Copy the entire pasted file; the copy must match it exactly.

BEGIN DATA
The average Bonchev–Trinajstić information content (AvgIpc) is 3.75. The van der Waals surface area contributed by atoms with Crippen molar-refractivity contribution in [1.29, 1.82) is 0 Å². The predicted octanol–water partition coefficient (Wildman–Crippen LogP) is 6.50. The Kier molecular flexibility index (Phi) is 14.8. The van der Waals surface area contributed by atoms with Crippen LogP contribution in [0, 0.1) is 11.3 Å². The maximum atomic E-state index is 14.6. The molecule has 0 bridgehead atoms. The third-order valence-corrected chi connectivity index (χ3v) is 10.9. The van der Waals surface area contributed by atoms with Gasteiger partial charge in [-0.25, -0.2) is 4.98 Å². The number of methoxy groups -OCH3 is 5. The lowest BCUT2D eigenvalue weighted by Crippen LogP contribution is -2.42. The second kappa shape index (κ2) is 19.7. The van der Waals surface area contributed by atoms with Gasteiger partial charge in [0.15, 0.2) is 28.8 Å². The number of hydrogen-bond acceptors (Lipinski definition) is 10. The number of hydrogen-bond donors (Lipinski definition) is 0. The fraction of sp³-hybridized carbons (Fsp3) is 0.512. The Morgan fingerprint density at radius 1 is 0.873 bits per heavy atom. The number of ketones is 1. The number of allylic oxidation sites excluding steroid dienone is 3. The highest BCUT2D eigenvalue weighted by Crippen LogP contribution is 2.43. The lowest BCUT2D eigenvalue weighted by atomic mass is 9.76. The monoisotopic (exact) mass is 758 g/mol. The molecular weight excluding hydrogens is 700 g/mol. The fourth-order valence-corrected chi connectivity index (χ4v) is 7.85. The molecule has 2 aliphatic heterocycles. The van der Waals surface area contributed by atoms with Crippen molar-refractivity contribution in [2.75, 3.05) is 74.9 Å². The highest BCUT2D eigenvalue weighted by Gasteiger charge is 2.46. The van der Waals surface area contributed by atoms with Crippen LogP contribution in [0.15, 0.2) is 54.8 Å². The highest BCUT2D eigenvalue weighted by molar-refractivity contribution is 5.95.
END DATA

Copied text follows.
The average Bonchev–Trinajstić information content (AvgIpc) is 3.75. The van der Waals surface area contributed by atoms with Crippen molar-refractivity contribution in [1.29, 1.82) is 0 Å². The predicted octanol–water partition coefficient (Wildman–Crippen LogP) is 6.50. The Kier molecular flexibility index (Phi) is 14.8. The van der Waals surface area contributed by atoms with Crippen LogP contribution in [0, 0.1) is 11.3 Å². The maximum atomic E-state index is 14.6. The molecule has 0 bridgehead atoms. The third-order valence-corrected chi connectivity index (χ3v) is 10.9. The van der Waals surface area contributed by atoms with Gasteiger partial charge in [-0.25, -0.2) is 4.98 Å². The number of methoxy groups -OCH3 is 5. The lowest BCUT2D eigenvalue weighted by Crippen LogP contribution is -2.42. The second kappa shape index (κ2) is 19.7. The van der Waals surface area contributed by atoms with Gasteiger partial charge in [0.15, 0.2) is 28.8 Å². The number of hydrogen-bond acceptors (Lipinski definition) is 10. The number of hydrogen-bond donors (Lipinski definition) is 0. The fraction of sp³-hybridized carbons (Fsp3) is 0.512. The Morgan fingerprint density at radius 1 is 0.873 bits per heavy atom. The number of ketones is 1. The number of allylic oxidation sites excluding steroid dienone is 3. The highest BCUT2D eigenvalue weighted by Crippen LogP contribution is 2.43. The lowest BCUT2D eigenvalue weighted by atomic mass is 9.76. The monoisotopic (exact) mass is 758 g/mol. The molecular weight excluding hydrogens is 700 g/mol. The fourth-order valence-corrected chi connectivity index (χ4v) is 7.85. The molecule has 2 aliphatic heterocycles. The van der Waals surface area contributed by atoms with Crippen molar-refractivity contribution in [2.75, 3.05) is 74.9 Å². The highest BCUT2D eigenvalue weighted by Gasteiger charge is 2.46. The van der Waals surface area contributed by atoms with Crippen LogP contribution in [0.15, 0.2) is 54.8 Å². The highest BCUT2D eigenvalue weighted by molar-refractivity contribution is 5.95.